It was wonderful to see such a full church at 6:30 this morning. There were quite a few high school students stopping in for Mass before school. Father made a point of emphasizing that as Americans, this is our feast day. The United States is entrusted to Our Lady under her title of The Immaculate Conception. I wish he had included a reminder that today celebrates the conception of Mary without the stain of Original Sin. Too many Catholics think this feast is about the conception of Jesus. The Gospel reading is the account of the Annunciation so this error is easy to perpetuate. Oh well. Perhaps I am underestimating the faithful who will get up so early on a cold December morning to attend Mass.

May Blessed Mother intercede for you on this special day and draw you closer to her son, Our Lord, Jesus Christ.

Something Fun

This is kind of fun. Take a look at where the actors of A Christmas Story are now.

In the late 1990's I was the doctor for student health services at a university in Ohio. A young man came in with a BB embedded smack dab in the middle of his forehead bone. Of course, as a mom as well as a doctor I felt compelled to tell him "You know, you could have shot your eye out." As my nurse, also a mom, prepped the young man for the removal of the BB she too issued this standard motherly response. However, both of us accepted without question our patient's story that he was watching his buddy shoot the BB gun and the BB ricocheted off a building and struck him in the forehead. It was only after I mentioned the incident to my husband that I began to have my doubts. Once my husband got his laughter under control, he asked,"Do you really think after bouncing off of a wall, a BB would still have enough force to embed in his forehead? Those guys were shooting beer cans off of each other's head." Oh. It must be a guy thing. Well, he still could have shot his eye out.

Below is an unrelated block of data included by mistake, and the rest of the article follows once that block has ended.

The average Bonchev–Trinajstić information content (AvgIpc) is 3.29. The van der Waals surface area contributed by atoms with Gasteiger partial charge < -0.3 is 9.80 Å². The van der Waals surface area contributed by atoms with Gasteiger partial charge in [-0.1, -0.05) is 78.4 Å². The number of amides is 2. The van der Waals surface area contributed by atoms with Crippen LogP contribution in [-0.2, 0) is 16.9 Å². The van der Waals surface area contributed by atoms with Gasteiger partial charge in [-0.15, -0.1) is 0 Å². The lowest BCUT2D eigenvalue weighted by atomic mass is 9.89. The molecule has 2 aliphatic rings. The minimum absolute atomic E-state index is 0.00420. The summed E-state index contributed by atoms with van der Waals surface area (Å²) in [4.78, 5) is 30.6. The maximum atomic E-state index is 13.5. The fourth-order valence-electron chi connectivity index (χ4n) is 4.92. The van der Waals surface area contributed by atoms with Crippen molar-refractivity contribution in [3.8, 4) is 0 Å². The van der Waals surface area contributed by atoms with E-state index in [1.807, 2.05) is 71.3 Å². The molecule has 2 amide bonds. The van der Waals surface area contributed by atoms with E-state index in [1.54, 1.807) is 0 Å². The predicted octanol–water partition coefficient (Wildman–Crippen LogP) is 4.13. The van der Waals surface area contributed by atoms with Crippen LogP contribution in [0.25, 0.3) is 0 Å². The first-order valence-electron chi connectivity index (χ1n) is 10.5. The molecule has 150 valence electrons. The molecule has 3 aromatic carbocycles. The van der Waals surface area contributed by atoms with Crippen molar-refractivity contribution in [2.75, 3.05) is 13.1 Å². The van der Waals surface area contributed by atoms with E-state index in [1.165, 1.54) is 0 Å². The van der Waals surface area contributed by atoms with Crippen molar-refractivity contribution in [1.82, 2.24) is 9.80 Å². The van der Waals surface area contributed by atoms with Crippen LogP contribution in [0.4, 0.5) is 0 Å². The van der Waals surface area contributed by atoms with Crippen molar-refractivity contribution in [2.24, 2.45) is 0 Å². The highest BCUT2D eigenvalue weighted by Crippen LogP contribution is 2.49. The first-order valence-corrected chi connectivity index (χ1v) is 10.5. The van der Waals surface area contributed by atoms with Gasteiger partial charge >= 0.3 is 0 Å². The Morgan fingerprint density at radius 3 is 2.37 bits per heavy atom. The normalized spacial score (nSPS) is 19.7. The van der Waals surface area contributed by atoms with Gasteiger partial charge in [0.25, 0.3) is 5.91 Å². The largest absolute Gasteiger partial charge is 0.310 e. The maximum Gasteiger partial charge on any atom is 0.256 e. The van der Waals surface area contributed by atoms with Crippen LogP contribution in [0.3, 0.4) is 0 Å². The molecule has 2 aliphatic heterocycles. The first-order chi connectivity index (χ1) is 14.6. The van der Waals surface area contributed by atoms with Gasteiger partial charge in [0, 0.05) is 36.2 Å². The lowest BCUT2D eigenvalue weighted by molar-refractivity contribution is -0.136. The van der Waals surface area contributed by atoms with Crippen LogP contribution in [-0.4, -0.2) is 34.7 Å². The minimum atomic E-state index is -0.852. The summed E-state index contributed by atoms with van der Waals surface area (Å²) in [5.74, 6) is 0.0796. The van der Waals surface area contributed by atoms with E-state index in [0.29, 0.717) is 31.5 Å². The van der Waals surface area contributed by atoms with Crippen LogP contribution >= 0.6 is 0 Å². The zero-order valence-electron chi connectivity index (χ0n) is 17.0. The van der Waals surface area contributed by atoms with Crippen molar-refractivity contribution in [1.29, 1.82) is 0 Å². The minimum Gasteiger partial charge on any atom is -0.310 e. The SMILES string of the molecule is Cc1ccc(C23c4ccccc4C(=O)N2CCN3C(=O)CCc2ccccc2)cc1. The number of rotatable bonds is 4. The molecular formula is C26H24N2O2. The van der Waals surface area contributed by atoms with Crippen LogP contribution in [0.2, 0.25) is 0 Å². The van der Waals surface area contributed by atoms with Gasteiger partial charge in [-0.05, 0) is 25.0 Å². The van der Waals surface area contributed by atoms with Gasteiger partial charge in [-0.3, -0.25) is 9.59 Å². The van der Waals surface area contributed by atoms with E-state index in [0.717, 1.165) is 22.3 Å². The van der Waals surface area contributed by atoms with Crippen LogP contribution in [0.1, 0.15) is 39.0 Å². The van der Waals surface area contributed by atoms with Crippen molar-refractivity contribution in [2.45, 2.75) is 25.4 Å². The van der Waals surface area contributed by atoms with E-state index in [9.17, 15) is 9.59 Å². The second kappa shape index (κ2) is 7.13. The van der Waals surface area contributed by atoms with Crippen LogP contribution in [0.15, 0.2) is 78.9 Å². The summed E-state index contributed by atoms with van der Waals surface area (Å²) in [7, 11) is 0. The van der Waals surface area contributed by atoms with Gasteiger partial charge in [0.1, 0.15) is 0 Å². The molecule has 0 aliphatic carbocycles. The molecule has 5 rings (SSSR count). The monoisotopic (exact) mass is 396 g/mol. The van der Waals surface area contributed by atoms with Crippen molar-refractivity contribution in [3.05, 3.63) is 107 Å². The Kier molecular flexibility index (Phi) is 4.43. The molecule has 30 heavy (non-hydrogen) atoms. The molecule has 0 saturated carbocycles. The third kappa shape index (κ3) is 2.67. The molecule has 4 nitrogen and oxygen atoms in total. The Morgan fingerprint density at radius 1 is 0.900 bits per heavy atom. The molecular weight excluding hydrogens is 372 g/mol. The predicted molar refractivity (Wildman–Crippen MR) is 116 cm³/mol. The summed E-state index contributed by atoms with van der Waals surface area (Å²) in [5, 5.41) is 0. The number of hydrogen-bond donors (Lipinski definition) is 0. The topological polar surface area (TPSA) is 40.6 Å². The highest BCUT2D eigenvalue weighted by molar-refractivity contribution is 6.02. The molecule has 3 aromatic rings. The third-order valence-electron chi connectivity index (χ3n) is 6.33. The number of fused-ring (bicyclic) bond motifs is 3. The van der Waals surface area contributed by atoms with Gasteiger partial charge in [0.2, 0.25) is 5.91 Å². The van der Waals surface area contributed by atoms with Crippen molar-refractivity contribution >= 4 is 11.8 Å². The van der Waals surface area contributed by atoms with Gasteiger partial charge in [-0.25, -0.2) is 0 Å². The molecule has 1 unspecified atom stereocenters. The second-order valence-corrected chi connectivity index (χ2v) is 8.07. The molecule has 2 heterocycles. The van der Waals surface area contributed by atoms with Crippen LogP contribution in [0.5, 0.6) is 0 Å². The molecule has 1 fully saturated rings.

Saturday, December 06, 2008

Strong Words From Bishop Loverde

I found that my own bishop, Bishop Loverde, had some strong words about the Freedom of Choice Act:

Bishop Paul S. Loverde of Arlington, Va., spoke this week at a diocesan event for young adults, outlining his hypothetical reaction to the Freedom of Choice Act (FOCA), a bill that would establish abortion as a universal right if passed. Despite the fact that the Arlington Diocese does not have any Catholic hospitals, Bishop Loverde said he knows exactly what he would say if FOCA were enforced against hospitals in his care.

"I would say, 'Yeah, I'm not going to close the hospital, you're going to arrest me, go right ahead," he said. "'You'll have to drag me out, go right ahead. I'm not closing this hospital, we will not perform abortions, and you can go take a flying leap.'"

Of course, it could be said that Bishop Loverde felt free to be so cavalier since he has no Catholic healthcare institutions in his diocese. His words would be much more convincing if he made a statement about the pro-abortion "Catholic" politicians in his diocese. His silence about James Moran and Gerry Connolly make his words about a hypothetical FOCA confrontation seem far less impressive.

I do not know what pastoral steps Bishop Loverde has taken in private with representatives Moran and Connolly, nor should I know about these private interventions. However, their continuing public defiance of Church teaching and their continuing public claims of being Catholic indicate any pastoral interventions undertaken thus far have been ineffective. At some point the pastoral correction must come within the public sphere in order to avoid scandal. Failure to publicly correct sends the erroneous message that it is acceptable to pick and choose which Church teachings one will accept. I believe the recent election demonstrates the disastrous consequences of this approach.

Happy Feast of St. Nicholas